Oh yeah.. and a Dart VM that runs in the browser because who wants to actually compile to JavaScript going forward (I mean only to support legacy browsers). If only they controlled an emerging browser. Oh wait.

Also if it ran in Android to develop native Android apps then... umm.. err... might take some of the sting out of the lawsuit too.

Also HTML 5, Android, iOS abstraction layer for location, local storage, websockets etc. Develop native apps that can easily be ported to a browser app and say a mobile OS or two. Possibilities are endless. How does this compare to CoffeeScript (syntax wise)?

On more of a random opinion note. The syntax seemed a lot like Java minus the generic warts and plus lambda. Hmmm....

What is it missing? Anyone know if they have plans to use it for Android development? Random thoughts minus research.

Dead for Other Stuffs by Doug Ly

Does this smell like dead for other stuff invented to ease the pain of developing in JS?
To name a few:
1. GWT (java -> JS, which I don't even think Google would use in their flagship projects)
2. CoffeeScript: who need this when you can run directly (or thru a native plugin) in the browser
3. Other JS frameworks that make JS less suck: Prototype for example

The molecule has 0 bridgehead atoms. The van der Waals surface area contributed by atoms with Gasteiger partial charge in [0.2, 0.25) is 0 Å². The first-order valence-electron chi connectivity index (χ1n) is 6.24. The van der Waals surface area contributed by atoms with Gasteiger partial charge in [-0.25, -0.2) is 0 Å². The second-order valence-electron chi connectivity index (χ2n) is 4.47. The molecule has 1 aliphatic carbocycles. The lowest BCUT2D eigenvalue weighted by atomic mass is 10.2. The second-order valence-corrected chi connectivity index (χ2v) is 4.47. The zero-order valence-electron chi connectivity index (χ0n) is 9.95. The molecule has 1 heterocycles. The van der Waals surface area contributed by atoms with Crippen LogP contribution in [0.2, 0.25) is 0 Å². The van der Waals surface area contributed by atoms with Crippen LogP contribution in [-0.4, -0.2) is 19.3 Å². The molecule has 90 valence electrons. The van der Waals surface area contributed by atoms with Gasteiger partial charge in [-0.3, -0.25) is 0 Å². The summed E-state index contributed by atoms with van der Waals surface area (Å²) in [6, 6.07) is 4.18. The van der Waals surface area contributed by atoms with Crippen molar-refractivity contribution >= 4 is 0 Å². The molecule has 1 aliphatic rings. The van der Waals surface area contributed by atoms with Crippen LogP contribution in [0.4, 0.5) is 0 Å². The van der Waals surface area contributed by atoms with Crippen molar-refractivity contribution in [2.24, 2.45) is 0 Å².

4. Tools that allow running JS at server side: Node.js, Mozilla's Rhino

I really the initiative from Google. At the same time, they have so many similar things going on trying to resolve the same thing: GWT, Native Client (with Pepper JS interface). At the end: are they trying to make an ActiveX plugin architecture?

Image of the Heap by Lyndon Samson

Is this to get around the AppStore TOC?

Re: Image of the Heap by Richard Hightower

Maybe. But that has to be a fools errand right? They could just change their TOC. right?
I have never used Smalltalk beyond demo apps. How useful is this feature with Smalltalk?

compiles Dart to plain Javascript by Ma Karl

"DartC compiles Dart to plain Javascript"
Dart is a new language or just a simple compiler??

Re: Image of the Heap by Faisal Waris

the main benefit, in this case, would be faster loading of an app.

Instead of obtaining scripts over the network and compiling them on the fly, it would be much faster to 'deserialize' an image into memory. For large apps ('docs') image loading should be significantly faster.

I believe this is one of the issues with javascript today especially if the server/network is overloaded.

[I don't know anything about the TOC. Maybe it does the same thing]

Re: Sounds cool by Russell Leggett

They are planning on integrating into the browser, and I think they're hoping others will do the same. As far as your other stuff, I would be very surprised if this didn't show up as a way of unifying android and web dev. Perhaps even the missing link between Android and ChromeOS.

Its funny - between Dart and NaCl, I feel like instead of Android becoming more like Chrome and web standards, Chrome is becoming more like Android.

Google can do even better than Dart by Alex Tatiyants

Dart is great, but Google can do even better: tatiyants.com/?p=1229